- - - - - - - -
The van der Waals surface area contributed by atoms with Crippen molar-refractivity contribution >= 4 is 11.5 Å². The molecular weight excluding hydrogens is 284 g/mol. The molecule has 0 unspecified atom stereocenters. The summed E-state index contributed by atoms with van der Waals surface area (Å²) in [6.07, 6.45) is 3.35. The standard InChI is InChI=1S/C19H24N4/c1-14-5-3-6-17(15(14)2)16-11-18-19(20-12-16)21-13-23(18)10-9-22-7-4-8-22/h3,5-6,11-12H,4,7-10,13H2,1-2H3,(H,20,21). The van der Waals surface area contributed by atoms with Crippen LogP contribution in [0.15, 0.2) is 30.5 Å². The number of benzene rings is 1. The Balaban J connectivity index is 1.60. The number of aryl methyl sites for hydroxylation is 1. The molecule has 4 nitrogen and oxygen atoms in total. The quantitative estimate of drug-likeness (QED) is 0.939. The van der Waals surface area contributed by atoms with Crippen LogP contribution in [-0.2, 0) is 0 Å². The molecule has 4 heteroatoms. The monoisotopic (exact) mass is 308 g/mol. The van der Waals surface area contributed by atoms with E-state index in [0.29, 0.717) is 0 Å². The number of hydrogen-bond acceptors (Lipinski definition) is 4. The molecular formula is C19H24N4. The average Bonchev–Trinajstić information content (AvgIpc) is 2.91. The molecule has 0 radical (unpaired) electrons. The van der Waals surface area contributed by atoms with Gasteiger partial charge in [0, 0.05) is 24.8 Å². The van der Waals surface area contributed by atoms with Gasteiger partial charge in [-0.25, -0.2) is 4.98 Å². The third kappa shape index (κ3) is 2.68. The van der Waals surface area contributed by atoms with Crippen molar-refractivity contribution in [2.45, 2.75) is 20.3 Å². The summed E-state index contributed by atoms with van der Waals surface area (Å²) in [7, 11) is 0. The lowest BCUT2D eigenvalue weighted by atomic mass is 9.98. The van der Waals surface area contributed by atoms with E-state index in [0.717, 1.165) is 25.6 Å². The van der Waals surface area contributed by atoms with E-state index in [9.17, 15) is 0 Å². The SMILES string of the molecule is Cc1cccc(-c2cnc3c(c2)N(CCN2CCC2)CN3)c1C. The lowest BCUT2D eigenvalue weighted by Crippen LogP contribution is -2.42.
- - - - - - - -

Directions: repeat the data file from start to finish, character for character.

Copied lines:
The van der Waals surface area contributed by atoms with Crippen molar-refractivity contribution >= 4 is 11.5 Å². The molecular weight excluding hydrogens is 284 g/mol. The molecule has 0 unspecified atom stereocenters. The summed E-state index contributed by atoms with van der Waals surface area (Å²) in [6.07, 6.45) is 3.35. The standard InChI is InChI=1S/C19H24N4/c1-14-5-3-6-17(15(14)2)16-11-18-19(20-12-16)21-13-23(18)10-9-22-7-4-8-22/h3,5-6,11-12H,4,7-10,13H2,1-2H3,(H,20,21). The van der Waals surface area contributed by atoms with Crippen LogP contribution in [0.15, 0.2) is 30.5 Å². The number of benzene rings is 1. The Balaban J connectivity index is 1.60. The number of aryl methyl sites for hydroxylation is 1. The molecule has 4 nitrogen and oxygen atoms in total. The quantitative estimate of drug-likeness (QED) is 0.939. The van der Waals surface area contributed by atoms with Crippen LogP contribution in [-0.2, 0) is 0 Å². The molecule has 4 heteroatoms. The monoisotopic (exact) mass is 308 g/mol. The van der Waals surface area contributed by atoms with E-state index in [0.29, 0.717) is 0 Å². The number of hydrogen-bond acceptors (Lipinski definition) is 4. The molecular formula is C19H24N4. The average Bonchev–Trinajstić information content (AvgIpc) is 2.91. The molecule has 0 radical (unpaired) electrons. The van der Waals surface area contributed by atoms with Gasteiger partial charge in [0, 0.05) is 24.8 Å². The van der Waals surface area contributed by atoms with Gasteiger partial charge in [-0.25, -0.2) is 4.98 Å². The third kappa shape index (κ3) is 2.68. The van der Waals surface area contributed by atoms with Crippen molar-refractivity contribution in [2.45, 2.75) is 20.3 Å². The summed E-state index contributed by atoms with van der Waals surface area (Å²) in [7, 11) is 0. The lowest BCUT2D eigenvalue weighted by atomic mass is 9.98. The van der Waals surface area contributed by atoms with E-state index in [0.717, 1.165) is 25.6 Å². The van der Waals surface area contributed by atoms with E-state index in [9.17, 15) is 0 Å². The SMILES string of the molecule is Cc1cccc(-c2cnc3c(c2)N(CCN2CCC2)CN3)c1C. The lowest BCUT2D eigenvalue weighted by Crippen LogP contribution is -2.42.